‘Blue moon’ meaning has changed over years

  • Thursday, August 30, 2012 11:26am
  • Life

You’ve heard the expression “once in a blue moon,” and, guess what, it happens this week.

It’s the second full moon we’ve had this month. The last time we had two full moons in one month was in December 2009, and it happened on New Year’s Eve.

There won’t be another New Year’s blue moon until 2028. After Friday our next blue moon won’t be until July 2015.

According to modern culture a blue moon is considered the second full moon in a given calendar month. This definition has evolved within the past century. Up until about the middle of the past century a full moon was considered the third full moon of any given season that had four full moons.

In any given year there are of course four seasons: winter, spring, summer and fall, and there are usually just three full moons in a season.

That’s because the interval between two full moons, something astronomers call a synodic month is 29.5 days. Since the average month has 30 days you can see why the odds are against it, even if the month has 31 days.

Because of an honest mistake in Sky and Telescope Magazine in 1946, the blue moon definition was pretty much redefined as the second full moon in a given calendar month and ever since then that’s how the blue moon has been defined.

While it may not be exactly true to the old definition, in practice the vast majority of blue moons as they’re defined now would be in season that had four full moons.

Even back then the media had the power to change beliefs. According to the modern definition on the average any given century will experience 27 blue moons. We’re on our fifth one of this 21 century.

Very rarely, the moon will actually sport a bluish tinge. About the only way that can happen is when a volcanic eruption or a forest fire causes atmospheric conditions to make the moon look blue, and that phenomena is even rare in those conditions.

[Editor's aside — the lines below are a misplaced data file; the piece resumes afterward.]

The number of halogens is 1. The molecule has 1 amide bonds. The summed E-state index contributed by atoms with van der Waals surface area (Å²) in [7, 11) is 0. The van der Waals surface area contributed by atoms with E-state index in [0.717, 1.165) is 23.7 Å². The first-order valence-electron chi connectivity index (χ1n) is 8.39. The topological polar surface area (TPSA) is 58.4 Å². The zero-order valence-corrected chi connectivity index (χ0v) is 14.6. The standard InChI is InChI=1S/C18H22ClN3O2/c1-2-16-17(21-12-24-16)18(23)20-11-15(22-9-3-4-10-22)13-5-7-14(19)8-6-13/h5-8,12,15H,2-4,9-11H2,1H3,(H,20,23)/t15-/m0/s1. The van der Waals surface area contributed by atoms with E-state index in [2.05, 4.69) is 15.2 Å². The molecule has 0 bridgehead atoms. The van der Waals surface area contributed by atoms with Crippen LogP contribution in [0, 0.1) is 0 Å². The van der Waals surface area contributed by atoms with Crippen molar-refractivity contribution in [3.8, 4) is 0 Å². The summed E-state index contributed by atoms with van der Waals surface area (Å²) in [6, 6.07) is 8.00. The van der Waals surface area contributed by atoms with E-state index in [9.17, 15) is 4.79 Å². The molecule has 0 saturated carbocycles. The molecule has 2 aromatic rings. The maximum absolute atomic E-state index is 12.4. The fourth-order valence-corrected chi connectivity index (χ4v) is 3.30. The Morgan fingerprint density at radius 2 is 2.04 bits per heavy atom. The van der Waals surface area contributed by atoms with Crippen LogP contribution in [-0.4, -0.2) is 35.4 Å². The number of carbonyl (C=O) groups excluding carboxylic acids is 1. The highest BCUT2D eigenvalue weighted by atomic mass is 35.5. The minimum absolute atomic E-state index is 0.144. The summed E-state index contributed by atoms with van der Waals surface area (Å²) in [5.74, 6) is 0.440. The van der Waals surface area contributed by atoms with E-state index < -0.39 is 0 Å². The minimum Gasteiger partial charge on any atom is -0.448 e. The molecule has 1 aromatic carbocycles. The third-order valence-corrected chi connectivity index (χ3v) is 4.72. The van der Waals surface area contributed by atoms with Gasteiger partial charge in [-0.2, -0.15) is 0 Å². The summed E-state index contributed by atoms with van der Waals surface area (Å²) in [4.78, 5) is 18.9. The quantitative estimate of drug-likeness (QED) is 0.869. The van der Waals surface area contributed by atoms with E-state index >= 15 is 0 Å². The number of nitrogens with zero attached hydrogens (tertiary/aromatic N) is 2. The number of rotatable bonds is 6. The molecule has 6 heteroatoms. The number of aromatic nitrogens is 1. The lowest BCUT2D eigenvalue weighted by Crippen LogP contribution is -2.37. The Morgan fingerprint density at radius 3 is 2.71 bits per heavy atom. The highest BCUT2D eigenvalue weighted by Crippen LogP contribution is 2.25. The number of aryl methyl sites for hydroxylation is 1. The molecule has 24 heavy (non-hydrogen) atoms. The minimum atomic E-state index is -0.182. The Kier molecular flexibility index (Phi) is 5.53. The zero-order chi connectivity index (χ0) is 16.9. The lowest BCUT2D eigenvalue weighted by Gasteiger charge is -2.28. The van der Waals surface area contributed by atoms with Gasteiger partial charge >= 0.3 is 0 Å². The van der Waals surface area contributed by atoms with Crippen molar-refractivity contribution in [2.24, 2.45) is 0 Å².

It did happen in many sections of eastern North America in September 1950, due to smoke from widespread forest fires in western Canada. It also happened after the massive eruption of Mount Pinatubo in the Philippines in June 1991, when there were many sightings of a physically blue moon all around the world.

The term blue moon has been in use for hundreds of years. It even shows up in some of Shakespeare’s writings in the 16th century. But why the term blue moon? The truth is that no one really knows. Back then it had more of a frightening tone to it and referred to those very rare times I’ve already described when the moon actually did turn blue.

Many believed it was a bad omen indicating global calamities. A blue moon has also been thought of as a symbol of sadness and loneliness.

Even music reflected this in songs like “Blue Moon” written in 1934 by Richard Rodgers and Lorenz Hart and recorded by tons of artists.

Blue moon or not stargazing will be hampered. Darker and longer nights are coming along late next week once we totally get the bright moon out of the night sky.

Mike Lynch is an astronomer and professional broadcast meteorologist for WCCO Radio in Minneapolis and is author of the book, “Washington Starwatch,” available at bookstores. Check his website, www.lynchandthestars.com.

The Everett Astronomical Society: www.everettastro.org/.

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